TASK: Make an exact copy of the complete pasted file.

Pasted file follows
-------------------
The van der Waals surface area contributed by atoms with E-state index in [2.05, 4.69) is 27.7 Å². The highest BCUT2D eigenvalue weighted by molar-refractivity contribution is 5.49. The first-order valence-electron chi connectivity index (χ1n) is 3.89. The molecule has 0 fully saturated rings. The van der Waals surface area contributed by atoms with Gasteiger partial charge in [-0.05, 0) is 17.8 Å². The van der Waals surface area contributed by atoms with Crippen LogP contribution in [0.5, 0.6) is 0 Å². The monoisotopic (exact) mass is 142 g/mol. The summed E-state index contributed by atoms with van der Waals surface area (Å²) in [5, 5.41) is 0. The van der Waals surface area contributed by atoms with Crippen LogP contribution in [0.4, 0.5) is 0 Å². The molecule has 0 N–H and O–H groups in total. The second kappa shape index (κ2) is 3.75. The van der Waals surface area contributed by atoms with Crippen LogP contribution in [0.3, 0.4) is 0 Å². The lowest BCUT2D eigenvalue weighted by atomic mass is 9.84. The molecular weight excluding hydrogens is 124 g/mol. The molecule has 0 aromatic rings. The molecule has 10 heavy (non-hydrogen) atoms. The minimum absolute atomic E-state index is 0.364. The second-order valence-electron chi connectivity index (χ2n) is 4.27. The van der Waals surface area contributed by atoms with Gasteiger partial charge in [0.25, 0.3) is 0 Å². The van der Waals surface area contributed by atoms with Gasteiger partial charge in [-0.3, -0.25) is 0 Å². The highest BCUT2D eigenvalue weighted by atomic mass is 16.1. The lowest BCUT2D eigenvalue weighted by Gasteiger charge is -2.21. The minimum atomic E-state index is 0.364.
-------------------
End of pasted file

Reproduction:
The van der Waals surface area contributed by atoms with E-state index in [2.05, 4.69) is 27.7 Å². The highest BCUT2D eigenvalue weighted by molar-refractivity contribution is 5.49. The first-order valence-electron chi connectivity index (χ1n) is 3.89. The molecule has 0 fully saturated rings. The van der Waals surface area contributed by atoms with Gasteiger partial charge in [-0.05, 0) is 17.8 Å². The van der Waals surface area contributed by atoms with Crippen LogP contribution in [0.5, 0.6) is 0 Å². The monoisotopic (exact) mass is 142 g/mol. The summed E-state index contributed by atoms with van der Waals surface area (Å²) in [5, 5.41) is 0. The van der Waals surface area contributed by atoms with Crippen LogP contribution in [0.4, 0.5) is 0 Å². The molecule has 0 N–H and O–H groups in total. The second kappa shape index (κ2) is 3.75. The van der Waals surface area contributed by atoms with Crippen LogP contribution in [0.3, 0.4) is 0 Å². The lowest BCUT2D eigenvalue weighted by atomic mass is 9.84. The molecular weight excluding hydrogens is 124 g/mol. The molecule has 0 aromatic rings. The molecule has 10 heavy (non-hydrogen) atoms. The minimum absolute atomic E-state index is 0.364. The second-order valence-electron chi connectivity index (χ2n) is 4.27. The van der Waals surface area contributed by atoms with Gasteiger partial charge in [0.25, 0.3) is 0 Å². The van der Waals surface area contributed by atoms with Gasteiger partial charge in [-0.3, -0.25) is 0 Å². The highest BCUT2D eigenvalue weighted by atomic mass is 16.1. The lowest BCUT2D eigenvalue weighted by Gasteiger charge is -2.21. The minimum atomic E-state index is 0.364.